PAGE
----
Appeal from the Order of the Court of Common Pleas of Crawford County, in case of Commonwealth of Pennsylvania, Department of Transportation v. Daniel F. Kaufman, No. 97 February Term, 1971.
Anthony J. Maiorana, Assistant Attorney General, with him Robert W. Cunliffe, Deputy Attorney General, and J. Shane Creamer, Attorney General, for appellant.
Mark D. Prather, for appellee
Judges Wilkinson, Jr., Mencer, and Rogers, sitting as a panel of three. Opinion by Judge Rogers.
The Commonwealth has appealed from an order of the Court of Common Pleas of Crawford County sustaining the appeal of Daniel F. Kaufman from the action of Secretary of the Department of Transportation suspending his operator's license.
The court below sustained the appeal because it concluded that the Secretary committed an abuse of discretion in ordering a suspension based upon a conviction which had occurred more than two years previously. The facts are: (1) Kaufman's license was suspended on August 16, 1968 for one year for driving while under suspension; (2) before it was restored, Kaufman's license was suspended for a further period of one year for the same offense; (3) the license was restored on September 29, 1970 after the operator took and passed a special examination as to his competency;
(4) on December 18, 1970, Kaufman's license was again suspended for a total of 120 days, 30 of which were for a speeding conviction of August 29, 1968, in accordance with Section 619.1(b)*fn1 of The Vehicle Code, Act of April 29, 1959, P.L. 58, 75 P.S. 619.1(b), and 90 days pursuant to 619.1(i)*fn2 because of an asserted accumulation of 11 points. The 11 points were apparently the sum of five points assigned upon restoration of his license after suspension and six points assigned for the speeding conviction of August 29, 1968.
We affirm the action of the court below as to the 90 days suspension because the Secretary incorrectly applied points to appellee's record pursuant to Section 619.1 of the Code. Subsection (b) of Section 619.1 requires the Secretary to assign points as of the date of the conviction of the offense. Subsection (m) provides that "Upon the restoration of driving privileges of any person whose operator's license or learner's permit has been suspended pursuant to this Act, such person's record shall show five (5) points. . . ." If the Secretary had done as he was required, the six points for the August 29, 1968 conviction would have been assigned at that time. When Kaufman's license was restored on September 29, 1970, his record should have shown only five points. The assignment at that time of 11 points, six of which were for a speeding conviction recorded long before the date of restoration, was contrary not only to the plain mandate of subsection (m), but also, as we have been informed by counsel for the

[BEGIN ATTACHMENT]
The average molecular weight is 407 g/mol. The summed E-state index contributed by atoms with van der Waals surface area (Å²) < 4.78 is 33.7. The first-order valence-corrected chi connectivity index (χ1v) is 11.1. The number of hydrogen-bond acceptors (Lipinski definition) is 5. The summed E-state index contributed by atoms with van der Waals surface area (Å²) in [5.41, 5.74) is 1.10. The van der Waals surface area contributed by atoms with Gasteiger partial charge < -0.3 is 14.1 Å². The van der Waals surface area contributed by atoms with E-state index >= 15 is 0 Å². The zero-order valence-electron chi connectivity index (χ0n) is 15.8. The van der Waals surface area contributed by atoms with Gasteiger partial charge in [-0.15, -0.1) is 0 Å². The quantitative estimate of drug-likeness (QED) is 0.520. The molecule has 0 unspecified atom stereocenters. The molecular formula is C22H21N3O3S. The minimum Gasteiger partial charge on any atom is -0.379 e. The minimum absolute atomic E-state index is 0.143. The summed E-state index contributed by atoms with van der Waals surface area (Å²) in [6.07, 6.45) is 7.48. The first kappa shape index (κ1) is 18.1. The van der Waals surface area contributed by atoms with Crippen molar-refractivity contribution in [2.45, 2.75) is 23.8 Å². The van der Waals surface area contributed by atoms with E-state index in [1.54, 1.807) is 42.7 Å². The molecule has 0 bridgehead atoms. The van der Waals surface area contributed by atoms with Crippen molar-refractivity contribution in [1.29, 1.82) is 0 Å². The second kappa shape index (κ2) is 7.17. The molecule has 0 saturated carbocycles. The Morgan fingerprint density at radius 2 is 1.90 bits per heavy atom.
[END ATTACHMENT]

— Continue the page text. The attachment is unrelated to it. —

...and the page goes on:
Department of Transportation, the practice of the Secretary. The 90 day suspension cannot stand.
The 30 days suspension came more than two years after the offense and more than three months after Kaufman's license was restored following more than two years of suspension. The court below held that the Secretary committed an abuse of discretion in imposing the statutory mandate of a 30 day suspension at this late date. The Secretary argues that he has no discretion because the Code mandates the suspension. There is thus placed squarely before us the question of whether action of the Secretary short of a mathematical mistake in the application of the point system can justify the trial court's reversal of a suspension imposed by the statute. Virnelson Motor Vehicle Operator's License Case, 212 Pa. Superior Ct. 359, 243 A.2d 464 (1968) holds that the court has no power to reverse a mandatory suspension imposed by 619.1 because the deprivation of driving privileges imposes hardship upon the operator. Romm Motor Vehicle Operator License Case, 212 Pa. Superior Ct. 369 (1968) holds that the court may not reverse the Secretary in a 619.1 case requiring suspension because of mitigating circumstances in the conviction. Here, however, the operator's complaint is not that he suffers hardship because he will have no license for 30 days or because the circumstances of his conviction were such as to merit leniency. Rather, his argument is, or should be, that the Secretary may not levy the suspension, though mandated by statute at a time of the Secretary's ...